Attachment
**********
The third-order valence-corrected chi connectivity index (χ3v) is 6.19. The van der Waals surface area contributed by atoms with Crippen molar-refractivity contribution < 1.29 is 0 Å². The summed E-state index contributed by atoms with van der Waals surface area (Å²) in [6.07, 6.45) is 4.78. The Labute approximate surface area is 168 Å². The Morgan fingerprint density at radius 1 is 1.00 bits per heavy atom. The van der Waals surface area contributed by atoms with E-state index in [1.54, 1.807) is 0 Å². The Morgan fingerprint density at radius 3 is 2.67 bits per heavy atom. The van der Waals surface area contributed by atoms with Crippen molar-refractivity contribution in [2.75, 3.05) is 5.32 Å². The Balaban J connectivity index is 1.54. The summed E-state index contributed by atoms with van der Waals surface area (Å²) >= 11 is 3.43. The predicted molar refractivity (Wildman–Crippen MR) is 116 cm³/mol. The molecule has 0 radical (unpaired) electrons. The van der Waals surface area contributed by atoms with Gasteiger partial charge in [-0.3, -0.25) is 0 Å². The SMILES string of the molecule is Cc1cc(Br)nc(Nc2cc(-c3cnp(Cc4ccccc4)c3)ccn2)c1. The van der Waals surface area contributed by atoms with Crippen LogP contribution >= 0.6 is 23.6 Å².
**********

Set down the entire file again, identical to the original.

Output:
The third-order valence-corrected chi connectivity index (χ3v) is 6.19. The van der Waals surface area contributed by atoms with Crippen molar-refractivity contribution < 1.29 is 0 Å². The summed E-state index contributed by atoms with van der Waals surface area (Å²) in [6.07, 6.45) is 4.78. The Labute approximate surface area is 168 Å². The Morgan fingerprint density at radius 1 is 1.00 bits per heavy atom. The van der Waals surface area contributed by atoms with E-state index in [1.54, 1.807) is 0 Å². The Morgan fingerprint density at radius 3 is 2.67 bits per heavy atom. The van der Waals surface area contributed by atoms with Crippen molar-refractivity contribution in [2.75, 3.05) is 5.32 Å². The Balaban J connectivity index is 1.54. The summed E-state index contributed by atoms with van der Waals surface area (Å²) >= 11 is 3.43. The predicted molar refractivity (Wildman–Crippen MR) is 116 cm³/mol. The molecule has 0 radical (unpaired) electrons. The van der Waals surface area contributed by atoms with Gasteiger partial charge in [-0.3, -0.25) is 0 Å². The SMILES string of the molecule is Cc1cc(Br)nc(Nc2cc(-c3cnp(Cc4ccccc4)c3)ccn2)c1. The van der Waals surface area contributed by atoms with Crippen LogP contribution >= 0.6 is 23.6 Å².